Wednesday, January 10, 2007

Fur: An Imaginary Portrait of Diane Arbus

Come Hither

"A photograph is a secret about a secret. The more it tells you the less you know" - Diane Arbus

Nicole Kidman isn't new to taking up roles based on real people, having been casted as Virginia Woolf in The Hours. Here, her role as Diane (pronounced Dee-ann) Arbus however, is highly fictionalized, based on the renowned American photographer for her portraits of people on the societal fringes. The keywords here are "highly fictionalized", and even the introduction bears that stark reminder, less someone actually interprets the events on screen as a biography of sorts.

At first glance, the story is an enigma of sorts. Nothing much gets revealed in the trailers, and so this review will not tread anything beyond what can be seen or inferred from those short clips. Basically, it fictionalizes the motivations, and probably inspiration, of Diane Arbus, whose portrait photographs of her subjects are quite different in nature. Working in a partnership with her husband, she's the stylist to his photography, or in local terms, the one who covers the mountains and the seas, in other words, does everything else except taking the picture.

It's a modern retelling of a fairy tale whereby disclosing it will spoil the mystery. It's a rather warped love story (some might even frown at it) too between Diane and Lionel (played by Robert Downey Jr), and despite the less than stellar reviews of the movie, I thought it was excellently paced to keep you guessing in the beginning until the revelation, and kept you engaged further with more questions, anticipation, and the perennial "will they or won't they". It reminded me a little of an old Batman story arc (don't ask why) called Faces, told over three issues in the Legends of the Dark Knight title (issues #27-29), and probably because that particular arc is one of my favourites, that I actually enjoyed the movie.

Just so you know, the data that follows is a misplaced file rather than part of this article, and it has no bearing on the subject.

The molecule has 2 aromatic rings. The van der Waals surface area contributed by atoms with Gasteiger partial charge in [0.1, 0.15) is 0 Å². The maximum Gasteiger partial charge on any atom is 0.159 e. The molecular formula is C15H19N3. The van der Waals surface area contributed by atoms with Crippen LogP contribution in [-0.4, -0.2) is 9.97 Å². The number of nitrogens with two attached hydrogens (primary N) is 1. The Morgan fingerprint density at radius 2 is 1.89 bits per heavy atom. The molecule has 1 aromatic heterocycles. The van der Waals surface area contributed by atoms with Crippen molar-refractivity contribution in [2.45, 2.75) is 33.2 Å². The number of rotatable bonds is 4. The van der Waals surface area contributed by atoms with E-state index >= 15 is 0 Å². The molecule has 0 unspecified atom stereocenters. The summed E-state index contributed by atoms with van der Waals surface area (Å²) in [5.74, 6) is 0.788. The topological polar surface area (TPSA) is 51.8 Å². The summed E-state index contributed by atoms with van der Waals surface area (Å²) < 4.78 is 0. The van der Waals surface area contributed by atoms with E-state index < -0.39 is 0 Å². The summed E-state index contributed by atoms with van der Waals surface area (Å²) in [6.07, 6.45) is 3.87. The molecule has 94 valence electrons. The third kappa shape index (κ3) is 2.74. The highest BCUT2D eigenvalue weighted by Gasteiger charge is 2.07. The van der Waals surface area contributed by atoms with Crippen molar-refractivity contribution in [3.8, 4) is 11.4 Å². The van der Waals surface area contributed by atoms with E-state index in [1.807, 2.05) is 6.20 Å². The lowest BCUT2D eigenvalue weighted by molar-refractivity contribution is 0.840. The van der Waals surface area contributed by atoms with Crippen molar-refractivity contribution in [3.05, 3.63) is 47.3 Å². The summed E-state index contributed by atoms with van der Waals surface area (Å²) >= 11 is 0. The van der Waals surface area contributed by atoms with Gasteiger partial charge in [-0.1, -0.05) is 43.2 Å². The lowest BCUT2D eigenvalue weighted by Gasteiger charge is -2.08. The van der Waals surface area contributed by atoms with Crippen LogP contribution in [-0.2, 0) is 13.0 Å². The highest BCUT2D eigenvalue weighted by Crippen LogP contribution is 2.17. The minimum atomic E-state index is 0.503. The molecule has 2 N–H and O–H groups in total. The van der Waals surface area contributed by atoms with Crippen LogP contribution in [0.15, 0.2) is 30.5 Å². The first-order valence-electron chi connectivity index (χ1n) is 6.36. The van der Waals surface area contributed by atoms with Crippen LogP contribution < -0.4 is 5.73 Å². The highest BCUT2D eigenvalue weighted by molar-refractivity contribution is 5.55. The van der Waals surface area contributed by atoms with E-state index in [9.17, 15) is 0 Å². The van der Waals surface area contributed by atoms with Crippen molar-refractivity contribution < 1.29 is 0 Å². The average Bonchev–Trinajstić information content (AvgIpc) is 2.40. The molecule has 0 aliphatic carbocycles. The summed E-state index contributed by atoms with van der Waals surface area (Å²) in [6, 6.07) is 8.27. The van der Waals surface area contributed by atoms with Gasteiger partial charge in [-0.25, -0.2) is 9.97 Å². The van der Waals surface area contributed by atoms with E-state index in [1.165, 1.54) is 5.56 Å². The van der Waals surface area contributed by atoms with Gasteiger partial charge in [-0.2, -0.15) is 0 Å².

The movie looks at freeing oneself from prim, properness and prejudice. Nicole Kidman and Robert Downey Jr put up good performances as characters shackled to unhappiness because of society's expectations and prejudices, and have that desired sexual tension built between them that actually sizzles without being too explicit about it. In fact, much of the movie hinged on their performance and delivery as the integral characters, despite Downey Jr being hidden from most publicity materials (for a reason of course).

Fur might not be everyone's cup of tea with its relatively slowness in revealing itself, but for fans of Nicole Kidman, this would probably be one movie you won't want to miss. Showing exclusively at Cathay Cineplexes, opening this week.

For more information about the real Diane Arbus, you can click on this link to her wikipedia site.

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